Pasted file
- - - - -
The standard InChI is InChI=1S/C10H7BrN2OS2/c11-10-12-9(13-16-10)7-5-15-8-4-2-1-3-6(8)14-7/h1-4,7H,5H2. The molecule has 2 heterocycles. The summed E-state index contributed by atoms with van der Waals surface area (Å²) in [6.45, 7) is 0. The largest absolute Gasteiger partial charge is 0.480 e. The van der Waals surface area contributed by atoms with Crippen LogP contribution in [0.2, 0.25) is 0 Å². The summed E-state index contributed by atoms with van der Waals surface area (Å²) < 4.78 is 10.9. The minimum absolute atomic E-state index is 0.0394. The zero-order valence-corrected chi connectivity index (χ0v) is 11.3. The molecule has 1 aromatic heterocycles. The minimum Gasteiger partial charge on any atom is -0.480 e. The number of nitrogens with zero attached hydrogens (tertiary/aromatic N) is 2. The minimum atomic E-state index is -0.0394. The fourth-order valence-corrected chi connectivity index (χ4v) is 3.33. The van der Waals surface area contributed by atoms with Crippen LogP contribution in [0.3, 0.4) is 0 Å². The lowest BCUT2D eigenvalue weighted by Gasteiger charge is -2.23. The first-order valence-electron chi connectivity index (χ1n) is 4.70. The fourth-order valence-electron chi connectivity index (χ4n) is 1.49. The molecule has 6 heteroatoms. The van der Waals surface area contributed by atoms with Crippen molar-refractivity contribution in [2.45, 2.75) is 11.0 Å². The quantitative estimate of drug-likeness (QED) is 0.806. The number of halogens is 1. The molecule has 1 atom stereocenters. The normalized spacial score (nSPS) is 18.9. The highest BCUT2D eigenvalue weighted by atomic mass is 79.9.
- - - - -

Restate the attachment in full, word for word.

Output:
The standard InChI is InChI=1S/C10H7BrN2OS2/c11-10-12-9(13-16-10)7-5-15-8-4-2-1-3-6(8)14-7/h1-4,7H,5H2. The molecule has 2 heterocycles. The summed E-state index contributed by atoms with van der Waals surface area (Å²) in [6.45, 7) is 0. The largest absolute Gasteiger partial charge is 0.480 e. The van der Waals surface area contributed by atoms with Crippen LogP contribution in [0.2, 0.25) is 0 Å². The summed E-state index contributed by atoms with van der Waals surface area (Å²) < 4.78 is 10.9. The minimum absolute atomic E-state index is 0.0394. The zero-order valence-corrected chi connectivity index (χ0v) is 11.3. The molecule has 1 aromatic heterocycles. The minimum Gasteiger partial charge on any atom is -0.480 e. The number of nitrogens with zero attached hydrogens (tertiary/aromatic N) is 2. The minimum atomic E-state index is -0.0394. The fourth-order valence-corrected chi connectivity index (χ4v) is 3.33. The van der Waals surface area contributed by atoms with Crippen LogP contribution in [0.3, 0.4) is 0 Å². The lowest BCUT2D eigenvalue weighted by Gasteiger charge is -2.23. The first-order valence-electron chi connectivity index (χ1n) is 4.70. The fourth-order valence-electron chi connectivity index (χ4n) is 1.49. The molecule has 6 heteroatoms. The van der Waals surface area contributed by atoms with Crippen molar-refractivity contribution in [2.45, 2.75) is 11.0 Å². The quantitative estimate of drug-likeness (QED) is 0.806. The number of halogens is 1. The molecule has 1 atom stereocenters. The normalized spacial score (nSPS) is 18.9. The highest BCUT2D eigenvalue weighted by atomic mass is 79.9.